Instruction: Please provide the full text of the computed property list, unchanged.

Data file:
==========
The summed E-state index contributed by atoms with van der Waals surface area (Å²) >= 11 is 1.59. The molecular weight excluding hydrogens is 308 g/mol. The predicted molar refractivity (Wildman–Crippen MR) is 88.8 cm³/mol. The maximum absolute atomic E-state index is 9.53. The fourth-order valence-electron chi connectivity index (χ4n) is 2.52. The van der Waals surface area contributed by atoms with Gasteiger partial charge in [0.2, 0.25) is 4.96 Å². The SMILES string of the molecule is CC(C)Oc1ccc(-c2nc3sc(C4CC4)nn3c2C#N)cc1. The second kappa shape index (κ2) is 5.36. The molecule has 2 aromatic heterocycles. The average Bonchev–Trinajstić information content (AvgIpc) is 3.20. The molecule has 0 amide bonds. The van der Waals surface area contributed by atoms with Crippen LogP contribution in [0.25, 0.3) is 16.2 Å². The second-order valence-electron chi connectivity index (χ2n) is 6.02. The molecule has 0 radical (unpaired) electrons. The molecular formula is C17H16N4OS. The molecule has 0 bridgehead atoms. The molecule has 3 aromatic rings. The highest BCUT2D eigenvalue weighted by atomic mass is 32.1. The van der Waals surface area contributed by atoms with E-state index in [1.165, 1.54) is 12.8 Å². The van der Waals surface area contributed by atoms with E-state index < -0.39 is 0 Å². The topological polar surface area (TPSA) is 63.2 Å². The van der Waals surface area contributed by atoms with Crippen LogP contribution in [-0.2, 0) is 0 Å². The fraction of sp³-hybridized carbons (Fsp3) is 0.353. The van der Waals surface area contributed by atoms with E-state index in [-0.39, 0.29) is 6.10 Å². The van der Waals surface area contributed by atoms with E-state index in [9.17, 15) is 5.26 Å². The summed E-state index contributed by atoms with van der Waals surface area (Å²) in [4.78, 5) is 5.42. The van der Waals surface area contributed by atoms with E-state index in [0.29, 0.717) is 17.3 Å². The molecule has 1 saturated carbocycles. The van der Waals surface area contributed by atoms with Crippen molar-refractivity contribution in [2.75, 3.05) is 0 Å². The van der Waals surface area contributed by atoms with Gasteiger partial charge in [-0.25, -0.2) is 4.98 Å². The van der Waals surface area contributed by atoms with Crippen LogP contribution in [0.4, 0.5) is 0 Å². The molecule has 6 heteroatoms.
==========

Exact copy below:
The summed E-state index contributed by atoms with van der Waals surface area (Å²) >= 11 is 1.59. The molecular weight excluding hydrogens is 308 g/mol. The predicted molar refractivity (Wildman–Crippen MR) is 88.8 cm³/mol. The maximum absolute atomic E-state index is 9.53. The fourth-order valence-electron chi connectivity index (χ4n) is 2.52. The van der Waals surface area contributed by atoms with Gasteiger partial charge in [0.2, 0.25) is 4.96 Å². The SMILES string of the molecule is CC(C)Oc1ccc(-c2nc3sc(C4CC4)nn3c2C#N)cc1. The second kappa shape index (κ2) is 5.36. The molecule has 2 aromatic heterocycles. The average Bonchev–Trinajstić information content (AvgIpc) is 3.20. The molecule has 0 amide bonds. The van der Waals surface area contributed by atoms with Crippen LogP contribution in [0.25, 0.3) is 16.2 Å². The second-order valence-electron chi connectivity index (χ2n) is 6.02. The molecule has 0 radical (unpaired) electrons. The molecular formula is C17H16N4OS. The molecule has 0 bridgehead atoms. The molecule has 3 aromatic rings. The highest BCUT2D eigenvalue weighted by atomic mass is 32.1. The van der Waals surface area contributed by atoms with E-state index in [1.165, 1.54) is 12.8 Å². The van der Waals surface area contributed by atoms with E-state index < -0.39 is 0 Å². The topological polar surface area (TPSA) is 63.2 Å². The van der Waals surface area contributed by atoms with Crippen LogP contribution in [-0.2, 0) is 0 Å². The fraction of sp³-hybridized carbons (Fsp3) is 0.353. The van der Waals surface area contributed by atoms with E-state index in [-0.39, 0.29) is 6.10 Å². The van der Waals surface area contributed by atoms with E-state index in [9.17, 15) is 5.26 Å². The summed E-state index contributed by atoms with van der Waals surface area (Å²) in [4.78, 5) is 5.42. The van der Waals surface area contributed by atoms with E-state index in [0.29, 0.717) is 17.3 Å². The molecule has 1 saturated carbocycles. The van der Waals surface area contributed by atoms with Crippen molar-refractivity contribution in [2.75, 3.05) is 0 Å². The van der Waals surface area contributed by atoms with Gasteiger partial charge in [-0.25, -0.2) is 4.98 Å². The van der Waals surface area contributed by atoms with Crippen LogP contribution in [0.4, 0.5) is 0 Å². The molecule has 6 heteroatoms.